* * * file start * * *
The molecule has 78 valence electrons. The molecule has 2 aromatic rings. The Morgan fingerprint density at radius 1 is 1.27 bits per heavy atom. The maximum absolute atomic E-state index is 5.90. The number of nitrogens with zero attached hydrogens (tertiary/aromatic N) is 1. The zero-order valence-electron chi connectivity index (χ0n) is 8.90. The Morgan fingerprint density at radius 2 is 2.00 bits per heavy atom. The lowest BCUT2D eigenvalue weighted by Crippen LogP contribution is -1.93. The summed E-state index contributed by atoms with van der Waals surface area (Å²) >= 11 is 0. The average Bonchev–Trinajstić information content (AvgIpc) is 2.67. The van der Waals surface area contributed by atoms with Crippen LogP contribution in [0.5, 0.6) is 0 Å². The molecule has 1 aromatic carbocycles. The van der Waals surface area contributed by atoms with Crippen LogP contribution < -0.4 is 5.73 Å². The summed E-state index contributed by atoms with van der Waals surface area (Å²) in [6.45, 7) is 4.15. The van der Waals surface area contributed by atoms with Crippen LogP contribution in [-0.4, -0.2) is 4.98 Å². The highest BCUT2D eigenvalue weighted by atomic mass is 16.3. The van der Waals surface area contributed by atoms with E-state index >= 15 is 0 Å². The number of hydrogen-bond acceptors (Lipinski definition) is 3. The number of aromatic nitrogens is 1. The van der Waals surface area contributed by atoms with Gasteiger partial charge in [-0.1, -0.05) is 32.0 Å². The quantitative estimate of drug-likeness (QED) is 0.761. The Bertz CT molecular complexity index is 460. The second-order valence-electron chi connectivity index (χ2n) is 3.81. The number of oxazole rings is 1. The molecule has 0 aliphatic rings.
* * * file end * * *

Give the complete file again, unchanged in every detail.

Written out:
The molecule has 78 valence electrons. The molecule has 2 aromatic rings. The Morgan fingerprint density at radius 1 is 1.27 bits per heavy atom. The maximum absolute atomic E-state index is 5.90. The number of nitrogens with zero attached hydrogens (tertiary/aromatic N) is 1. The zero-order valence-electron chi connectivity index (χ0n) is 8.90. The Morgan fingerprint density at radius 2 is 2.00 bits per heavy atom. The lowest BCUT2D eigenvalue weighted by Crippen LogP contribution is -1.93. The summed E-state index contributed by atoms with van der Waals surface area (Å²) >= 11 is 0. The average Bonchev–Trinajstić information content (AvgIpc) is 2.67. The van der Waals surface area contributed by atoms with Crippen LogP contribution in [0.5, 0.6) is 0 Å². The molecule has 1 aromatic carbocycles. The van der Waals surface area contributed by atoms with Crippen LogP contribution < -0.4 is 5.73 Å². The summed E-state index contributed by atoms with van der Waals surface area (Å²) in [6.45, 7) is 4.15. The van der Waals surface area contributed by atoms with Crippen LogP contribution in [-0.4, -0.2) is 4.98 Å². The highest BCUT2D eigenvalue weighted by atomic mass is 16.3. The van der Waals surface area contributed by atoms with E-state index >= 15 is 0 Å². The number of hydrogen-bond acceptors (Lipinski definition) is 3. The number of aromatic nitrogens is 1. The van der Waals surface area contributed by atoms with Gasteiger partial charge in [-0.1, -0.05) is 32.0 Å². The quantitative estimate of drug-likeness (QED) is 0.761. The Bertz CT molecular complexity index is 460. The second-order valence-electron chi connectivity index (χ2n) is 3.81. The number of oxazole rings is 1. The molecule has 0 aliphatic rings.